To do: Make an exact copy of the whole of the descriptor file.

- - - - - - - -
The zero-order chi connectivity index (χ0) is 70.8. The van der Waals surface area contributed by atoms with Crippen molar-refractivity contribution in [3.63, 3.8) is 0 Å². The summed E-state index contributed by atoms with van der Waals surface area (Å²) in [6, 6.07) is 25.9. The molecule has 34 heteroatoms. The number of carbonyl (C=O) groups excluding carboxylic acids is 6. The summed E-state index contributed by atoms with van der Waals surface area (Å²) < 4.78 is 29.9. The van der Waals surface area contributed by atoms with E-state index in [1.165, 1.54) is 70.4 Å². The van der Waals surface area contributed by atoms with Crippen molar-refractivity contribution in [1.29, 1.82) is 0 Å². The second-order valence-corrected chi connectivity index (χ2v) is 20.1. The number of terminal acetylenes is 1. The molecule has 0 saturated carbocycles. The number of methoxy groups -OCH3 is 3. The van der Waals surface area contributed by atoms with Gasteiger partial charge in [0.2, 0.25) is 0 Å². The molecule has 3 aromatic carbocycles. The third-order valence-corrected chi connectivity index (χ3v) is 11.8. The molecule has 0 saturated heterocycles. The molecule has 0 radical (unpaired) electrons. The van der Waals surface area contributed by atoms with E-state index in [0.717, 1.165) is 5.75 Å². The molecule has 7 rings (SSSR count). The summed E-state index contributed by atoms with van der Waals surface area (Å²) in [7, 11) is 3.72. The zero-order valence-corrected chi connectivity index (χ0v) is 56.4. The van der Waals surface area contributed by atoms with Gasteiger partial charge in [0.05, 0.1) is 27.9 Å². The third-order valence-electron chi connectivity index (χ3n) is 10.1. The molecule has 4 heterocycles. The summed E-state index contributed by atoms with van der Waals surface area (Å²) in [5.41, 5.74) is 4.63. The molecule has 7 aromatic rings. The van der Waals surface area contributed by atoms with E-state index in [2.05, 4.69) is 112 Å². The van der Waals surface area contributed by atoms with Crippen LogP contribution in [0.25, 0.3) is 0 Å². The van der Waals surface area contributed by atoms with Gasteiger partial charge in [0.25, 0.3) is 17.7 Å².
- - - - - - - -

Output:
The zero-order chi connectivity index (χ0) is 70.8. The van der Waals surface area contributed by atoms with Crippen molar-refractivity contribution in [3.63, 3.8) is 0 Å². The summed E-state index contributed by atoms with van der Waals surface area (Å²) in [6, 6.07) is 25.9. The molecule has 34 heteroatoms. The number of carbonyl (C=O) groups excluding carboxylic acids is 6. The summed E-state index contributed by atoms with van der Waals surface area (Å²) < 4.78 is 29.9. The van der Waals surface area contributed by atoms with E-state index in [1.165, 1.54) is 70.4 Å². The van der Waals surface area contributed by atoms with Crippen molar-refractivity contribution in [1.29, 1.82) is 0 Å². The second-order valence-corrected chi connectivity index (χ2v) is 20.1. The number of terminal acetylenes is 1. The molecule has 0 saturated carbocycles. The number of methoxy groups -OCH3 is 3. The van der Waals surface area contributed by atoms with Gasteiger partial charge in [0.2, 0.25) is 0 Å². The molecule has 3 aromatic carbocycles. The third-order valence-corrected chi connectivity index (χ3v) is 11.8. The molecule has 0 saturated heterocycles. The molecule has 0 radical (unpaired) electrons. The van der Waals surface area contributed by atoms with E-state index in [0.717, 1.165) is 5.75 Å². The molecule has 7 rings (SSSR count). The summed E-state index contributed by atoms with van der Waals surface area (Å²) in [7, 11) is 3.72. The zero-order valence-corrected chi connectivity index (χ0v) is 56.4. The van der Waals surface area contributed by atoms with Gasteiger partial charge in [0.05, 0.1) is 27.9 Å². The third-order valence-electron chi connectivity index (χ3n) is 10.1. The molecule has 4 heterocycles. The summed E-state index contributed by atoms with van der Waals surface area (Å²) in [5.41, 5.74) is 4.63. The molecule has 7 aromatic rings. The van der Waals surface area contributed by atoms with E-state index in [2.05, 4.69) is 112 Å². The van der Waals surface area contributed by atoms with Crippen LogP contribution in [0.25, 0.3) is 0 Å². The van der Waals surface area contributed by atoms with Gasteiger partial charge in [0.25, 0.3) is 17.7 Å².